As I write this I am at my desk, sandwiched in the dining area, while two metres to my right builders are hammering and sawing away as they work on a room extension. Not exactly the best environment for me to be creating the sequel to Lost Reaper, Winged Reaper. I’m three quarters of the way through the first draft and continually getting distracted by anything and everything, not just the building project happening in my backyard.
I can console myself with the knowledge that the building project will not last forever, and that at the end of it not only will I have gained a new bedroom, but this will free up space for me to create my very own library/study that I can read and write in to my heart’s content. But even though the builders will eventually leave, many other distractions remain.
As a stay-at-home mum, with one child at school and another at kindergarten part of the week, the hours I have to write without interruption are few and far between. I try to set myself goals for each day, gluing myself to the desk until I’ve achieved my word count, but some days it is a struggle to even get near the computer. My family and friends all know I’ll be home so some days I have a stream of visitors popping in for a cuppa and a chat. Then there are the days the school or kindergarten rings and I have to race off to pick up a sick child. And don’t get me started on the phone calls. I mean, seriously, some days I swear the telemarketers have my picture up on the wall and are throwing darts at it, I get that many calls.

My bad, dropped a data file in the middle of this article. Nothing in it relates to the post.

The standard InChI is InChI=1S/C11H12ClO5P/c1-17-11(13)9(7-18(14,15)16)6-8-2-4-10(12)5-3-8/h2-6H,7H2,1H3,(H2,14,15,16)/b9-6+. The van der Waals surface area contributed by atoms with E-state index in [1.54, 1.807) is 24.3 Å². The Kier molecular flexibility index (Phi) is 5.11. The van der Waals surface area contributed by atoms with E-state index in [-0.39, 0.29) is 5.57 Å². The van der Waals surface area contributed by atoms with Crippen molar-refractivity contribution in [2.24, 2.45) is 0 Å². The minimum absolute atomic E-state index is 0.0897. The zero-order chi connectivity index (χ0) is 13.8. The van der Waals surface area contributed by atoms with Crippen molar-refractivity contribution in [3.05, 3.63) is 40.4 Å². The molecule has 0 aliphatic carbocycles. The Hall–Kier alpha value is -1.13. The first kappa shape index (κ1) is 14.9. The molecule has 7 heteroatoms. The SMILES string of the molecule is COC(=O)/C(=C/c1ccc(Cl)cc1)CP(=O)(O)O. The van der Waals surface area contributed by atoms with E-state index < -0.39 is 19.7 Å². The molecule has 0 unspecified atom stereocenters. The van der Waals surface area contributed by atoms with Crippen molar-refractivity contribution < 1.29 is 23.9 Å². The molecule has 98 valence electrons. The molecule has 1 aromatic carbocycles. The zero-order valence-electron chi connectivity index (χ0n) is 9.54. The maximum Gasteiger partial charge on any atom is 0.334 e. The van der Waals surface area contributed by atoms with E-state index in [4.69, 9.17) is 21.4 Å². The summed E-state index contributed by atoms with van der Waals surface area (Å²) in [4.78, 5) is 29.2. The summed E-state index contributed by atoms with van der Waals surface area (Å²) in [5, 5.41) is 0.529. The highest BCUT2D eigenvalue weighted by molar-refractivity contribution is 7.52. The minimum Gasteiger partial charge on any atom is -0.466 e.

So I’ve learned to steal a few moments here and there. Doing the dishes, washing my hair, getting the washing in, these are great times to ponder a plot point or work out the kinks in a bit of dialogue. Driving in the car, radio off, once I’ve dropped the kids off or I am on my way to pick them up is another great moment to consider what happens next in my story. But more often than not, it’s after I’ve gone to bed that my muse starts to fill my head with ideas. I keep a notebook handy for late night flashes of inspiration and wake up the next day eager to get to the computer and turn those flashes into a story. I’ll be even more eager to get to work once I have a brand new study to hide away in.
So, what keeps you awake at night? Is it your muse or are you too tired from a day of multi-tasking to do anything but sleep and dream big?
4 thoughts on “Multi-Tasking and the Muse”
Argh I can’t imagine trying to write in that environment!
It is frustrating, but I have to keep focusing on the end result. Though it may take me a few weeks to sort the rest of the house out, I will get back to my normal routine eventually and hopefully the words will flow when I do.
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I swear those muses all work night shift, timing their whispers for the moments you’re finally, blissfully drifting off to sleep after a long, exhausting day.
I know. Mine will also wake me in the middle of the night and won’t let me go to sleep. Pesky little bugger.